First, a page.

Chapter 2 - STRIKE 1
The first few weeks at Lariba were quite enjoyable. For the first time in my life I felt normal, accepted, maybe even liked. I settled into the secondary school life pretty quickly and took to it like a fish to water. I made friends quickly, my grades were as good as ever, and my teachers absolutely loved me. Apart from doing chores for seniors which I never understood, the secondary school life was fun.
You have to understand something about me; I am a jack of all trade, and I am a master of them all. Few weeks after starting at Lariba I joined the debate club with plans of running for office the next semester; I joined the school junior choir and was fast climbing the ladder to become lead singer; I was learning to play the violin, and had my sights on the flute and cello; I was appointed by my class teacher to be the prefect of course, which meant I got certain privileges over my class mates. I think listing things out like that I would understand why some people saw me as a threat, but I just couldn’t help it. I could deal with all the negativity as long as I could keep my mind as occupied as I could.
Before I could say “Jack Robinson” it was elementary school all over again. There were girls talking behind my back and boys making up rumors that were clearly not true; they saw me as a “kiss ass” just because teachers absolutely loved me. How could I help who liked me or not? Call me an overachiever but I think teachers like to feel that sense of fulfillment when they have a student that excels exceptionally. After a while I accepted my fate and settled to be the mean person people made me out to be. I had only a few true friends, the others were “frienemies,” that is people who don’t like you but pretend in front of you. I guess you can’t hide a lamp under a blanket.
All this while I had been careful to avoid the little terror called Obioma Okorocha. His reputation as a vicious little fellow was fully blown by this time and everyone knew better than to get into a war of words with him. Obioma and I had very different social circles so there was very minimal reason for interaction. Once in a while our eyes will meet in class or at assembly but I’d quickly look away. I never spoke to him from our first day of school until one beautiful day during an English class I felt a bump on my head. Being the rational, level headed girl that I am, I simply turned to look at the perpetrator of the act and picked up the pencil that was thrown on my head. It turned out that Obioma was indeed the culprit even though it was just an accident. The silence that followed in anticipation of what would happen next between mean girl and bad boy in the class was so thick it could be cut with a knife. I wasn’t about to interrupt the class so I simply put the pencil in my desk, locked it up, and faced the teacher who was still prattling on totally oblivious to what was going on behind her.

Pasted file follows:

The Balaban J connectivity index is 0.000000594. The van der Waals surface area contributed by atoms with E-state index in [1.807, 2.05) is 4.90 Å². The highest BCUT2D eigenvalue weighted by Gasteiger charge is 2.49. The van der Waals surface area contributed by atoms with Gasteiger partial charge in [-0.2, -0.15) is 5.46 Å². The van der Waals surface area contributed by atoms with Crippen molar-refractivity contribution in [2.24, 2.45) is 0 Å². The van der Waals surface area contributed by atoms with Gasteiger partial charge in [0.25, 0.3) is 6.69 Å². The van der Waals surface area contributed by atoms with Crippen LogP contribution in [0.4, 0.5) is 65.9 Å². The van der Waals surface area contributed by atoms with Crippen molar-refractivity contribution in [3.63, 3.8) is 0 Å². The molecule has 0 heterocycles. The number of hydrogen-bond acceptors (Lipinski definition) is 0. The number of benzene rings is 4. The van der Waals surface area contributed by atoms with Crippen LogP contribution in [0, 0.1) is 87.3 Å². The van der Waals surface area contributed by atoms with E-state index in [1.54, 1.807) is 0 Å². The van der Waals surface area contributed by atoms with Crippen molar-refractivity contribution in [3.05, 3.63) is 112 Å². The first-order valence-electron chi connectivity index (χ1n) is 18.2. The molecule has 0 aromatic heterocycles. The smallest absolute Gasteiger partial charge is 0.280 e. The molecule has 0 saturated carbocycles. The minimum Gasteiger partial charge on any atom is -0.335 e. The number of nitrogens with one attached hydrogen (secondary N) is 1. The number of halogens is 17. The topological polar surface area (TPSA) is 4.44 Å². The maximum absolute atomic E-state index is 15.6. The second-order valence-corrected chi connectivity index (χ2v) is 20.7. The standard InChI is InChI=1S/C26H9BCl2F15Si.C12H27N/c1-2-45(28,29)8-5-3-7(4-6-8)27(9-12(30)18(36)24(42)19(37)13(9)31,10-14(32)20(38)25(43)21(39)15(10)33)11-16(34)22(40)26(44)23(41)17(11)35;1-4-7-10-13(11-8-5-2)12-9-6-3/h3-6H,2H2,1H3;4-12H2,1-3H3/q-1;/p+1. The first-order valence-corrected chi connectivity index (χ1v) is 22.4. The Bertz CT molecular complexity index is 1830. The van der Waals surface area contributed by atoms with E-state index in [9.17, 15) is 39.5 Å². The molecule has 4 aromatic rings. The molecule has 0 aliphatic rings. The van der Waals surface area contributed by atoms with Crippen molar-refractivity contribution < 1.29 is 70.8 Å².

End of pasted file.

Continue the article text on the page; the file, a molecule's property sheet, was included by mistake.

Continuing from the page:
Since my seat was in the front of the class, I did not see him approaching me until when suddenly I fell a sharp jab on my shoulder. Obioma was standing next to me rudely asking for his pencil.
“Hey Nkem, or whatever your name is give me my pencil right now.”
At first I ignored him and pretended to keep listening to whatever it was Mrs. Edem was talking about.
“Are you deaf? I said give me back my pencil now or else…”
I was already getting irritated and I snapped back at him, “or else what?”
“Or else I would slap your dirty mouth,” he replied disdainfully.
Now I had found myself in different situations with guys but no matter what they threatened, none of them ever actually went through with it. So I called his bluff.
“Go ahead and do what you want.”
It could have been about 5 seconds after the words left my mouth that I felt a sharp sting on my left cheek; yes, I remember what cheek it was because I sometimes feel that sting when I think back on that day. I felt that sting right now just thinking back on that day. Ouch.
My blood turned hot instantly but again as the rational, level headed girl that I am, I knew that it would be senseless getting into a physical fight with a boy. No matter how skinny or little they look, they usually turn out to be stronger. Sonia and Olamide could testify to this after they tried to fight with boys who looked seemingly smaller.
I had to do something to save face since I knew I wasn’t going to react the way everyone else expected so I simply took the pencil out of my locker and threw it out of the window.
“Fine, there you go.”
“Obioma take your seat immediately. Next we will look at verb-tense agreement. Can someone define a verb…?”
Mrs. Edem barely noticed the fracas that played out right behind her. I wondered if she actually didn’t hear it or if she just didn’t want to be the one to separate a fight involving Obioma.
That incident however marked a turning point my life and Obioma’s as well. Even though Obioma enjoyed the limelight for about a week following his slapping me, I knew that my lack of action came to him as a surprise and set the ball rolling for what was to come.
Don’t get me wrong though. I was silent that day but that was just to give me time to think, time to plan how I would get him back in a way that would hurt him most. I was going to be patient and wait for the perfect time when I would finally get my revenge. In the mean time I was going to ignore what had happened as embarrassing as it was. My time would come, and Obioma would not even know what hit him when it did. I too would have my moment, or would I?
(To be continued)
This is a work of fiction. Names, characters, businesses, places, events and incidents are either the products of the author’s imagination or used in a fictitious manner. Any resemblance to actual persons, living or dead, or actual events is purely coincidental.
Property of Pretty of Pot Of Africa.